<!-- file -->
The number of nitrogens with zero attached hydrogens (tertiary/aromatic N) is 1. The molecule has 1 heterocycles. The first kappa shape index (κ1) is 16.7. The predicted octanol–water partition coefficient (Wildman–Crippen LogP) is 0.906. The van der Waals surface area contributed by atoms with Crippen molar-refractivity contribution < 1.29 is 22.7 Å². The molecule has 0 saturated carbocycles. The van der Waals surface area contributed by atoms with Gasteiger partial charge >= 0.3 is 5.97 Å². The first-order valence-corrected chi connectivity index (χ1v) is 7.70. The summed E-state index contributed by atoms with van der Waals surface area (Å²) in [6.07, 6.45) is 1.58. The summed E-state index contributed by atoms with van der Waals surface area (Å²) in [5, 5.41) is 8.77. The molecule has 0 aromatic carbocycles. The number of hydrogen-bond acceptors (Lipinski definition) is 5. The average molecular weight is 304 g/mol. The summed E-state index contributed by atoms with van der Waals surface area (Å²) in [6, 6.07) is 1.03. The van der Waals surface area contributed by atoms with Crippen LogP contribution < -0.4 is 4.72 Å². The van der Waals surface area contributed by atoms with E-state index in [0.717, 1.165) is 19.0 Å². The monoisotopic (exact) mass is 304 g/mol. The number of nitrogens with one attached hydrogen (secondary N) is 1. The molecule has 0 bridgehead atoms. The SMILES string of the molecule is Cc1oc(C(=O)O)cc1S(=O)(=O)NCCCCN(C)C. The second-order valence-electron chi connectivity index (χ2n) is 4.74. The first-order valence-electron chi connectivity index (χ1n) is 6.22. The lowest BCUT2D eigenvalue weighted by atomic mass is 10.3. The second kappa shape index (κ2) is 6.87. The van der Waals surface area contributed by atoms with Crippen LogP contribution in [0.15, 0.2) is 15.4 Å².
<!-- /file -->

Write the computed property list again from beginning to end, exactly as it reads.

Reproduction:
The number of nitrogens with zero attached hydrogens (tertiary/aromatic N) is 1. The molecule has 1 heterocycles. The first kappa shape index (κ1) is 16.7. The predicted octanol–water partition coefficient (Wildman–Crippen LogP) is 0.906. The van der Waals surface area contributed by atoms with Crippen molar-refractivity contribution < 1.29 is 22.7 Å². The molecule has 0 saturated carbocycles. The van der Waals surface area contributed by atoms with Gasteiger partial charge >= 0.3 is 5.97 Å². The first-order valence-corrected chi connectivity index (χ1v) is 7.70. The summed E-state index contributed by atoms with van der Waals surface area (Å²) in [6.07, 6.45) is 1.58. The summed E-state index contributed by atoms with van der Waals surface area (Å²) in [5, 5.41) is 8.77. The molecule has 0 aromatic carbocycles. The number of hydrogen-bond acceptors (Lipinski definition) is 5. The average molecular weight is 304 g/mol. The summed E-state index contributed by atoms with van der Waals surface area (Å²) in [6, 6.07) is 1.03. The van der Waals surface area contributed by atoms with Crippen LogP contribution < -0.4 is 4.72 Å². The van der Waals surface area contributed by atoms with E-state index in [0.717, 1.165) is 19.0 Å². The monoisotopic (exact) mass is 304 g/mol. The number of nitrogens with one attached hydrogen (secondary N) is 1. The molecule has 0 bridgehead atoms. The SMILES string of the molecule is Cc1oc(C(=O)O)cc1S(=O)(=O)NCCCCN(C)C. The second-order valence-electron chi connectivity index (χ2n) is 4.74. The first-order valence-electron chi connectivity index (χ1n) is 6.22. The lowest BCUT2D eigenvalue weighted by atomic mass is 10.3. The second kappa shape index (κ2) is 6.87. The van der Waals surface area contributed by atoms with Crippen LogP contribution in [0.15, 0.2) is 15.4 Å².